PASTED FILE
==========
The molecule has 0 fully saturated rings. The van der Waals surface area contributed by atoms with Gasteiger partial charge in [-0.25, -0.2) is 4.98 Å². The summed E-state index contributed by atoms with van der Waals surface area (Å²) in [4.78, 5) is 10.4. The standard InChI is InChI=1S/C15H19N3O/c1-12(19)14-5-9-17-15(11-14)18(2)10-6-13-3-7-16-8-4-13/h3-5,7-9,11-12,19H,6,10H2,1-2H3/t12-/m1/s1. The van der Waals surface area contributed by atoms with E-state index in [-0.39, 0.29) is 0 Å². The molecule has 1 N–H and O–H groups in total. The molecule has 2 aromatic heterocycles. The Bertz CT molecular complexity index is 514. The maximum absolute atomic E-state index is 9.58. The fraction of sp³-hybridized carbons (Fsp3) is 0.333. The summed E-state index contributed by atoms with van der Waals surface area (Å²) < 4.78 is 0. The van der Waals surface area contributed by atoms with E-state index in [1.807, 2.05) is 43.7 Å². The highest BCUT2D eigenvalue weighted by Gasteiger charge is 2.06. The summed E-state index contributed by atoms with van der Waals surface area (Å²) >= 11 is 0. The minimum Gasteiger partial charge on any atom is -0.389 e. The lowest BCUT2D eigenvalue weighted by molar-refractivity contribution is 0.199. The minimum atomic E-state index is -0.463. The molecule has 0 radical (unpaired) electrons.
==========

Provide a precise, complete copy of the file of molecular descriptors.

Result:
The molecule has 0 fully saturated rings. The van der Waals surface area contributed by atoms with Gasteiger partial charge in [-0.25, -0.2) is 4.98 Å². The summed E-state index contributed by atoms with van der Waals surface area (Å²) in [4.78, 5) is 10.4. The standard InChI is InChI=1S/C15H19N3O/c1-12(19)14-5-9-17-15(11-14)18(2)10-6-13-3-7-16-8-4-13/h3-5,7-9,11-12,19H,6,10H2,1-2H3/t12-/m1/s1. The van der Waals surface area contributed by atoms with E-state index in [-0.39, 0.29) is 0 Å². The molecule has 1 N–H and O–H groups in total. The molecule has 2 aromatic heterocycles. The Bertz CT molecular complexity index is 514. The maximum absolute atomic E-state index is 9.58. The fraction of sp³-hybridized carbons (Fsp3) is 0.333. The summed E-state index contributed by atoms with van der Waals surface area (Å²) < 4.78 is 0. The van der Waals surface area contributed by atoms with E-state index in [1.807, 2.05) is 43.7 Å². The highest BCUT2D eigenvalue weighted by Gasteiger charge is 2.06. The summed E-state index contributed by atoms with van der Waals surface area (Å²) >= 11 is 0. The minimum Gasteiger partial charge on any atom is -0.389 e. The lowest BCUT2D eigenvalue weighted by molar-refractivity contribution is 0.199. The minimum atomic E-state index is -0.463. The molecule has 0 radical (unpaired) electrons.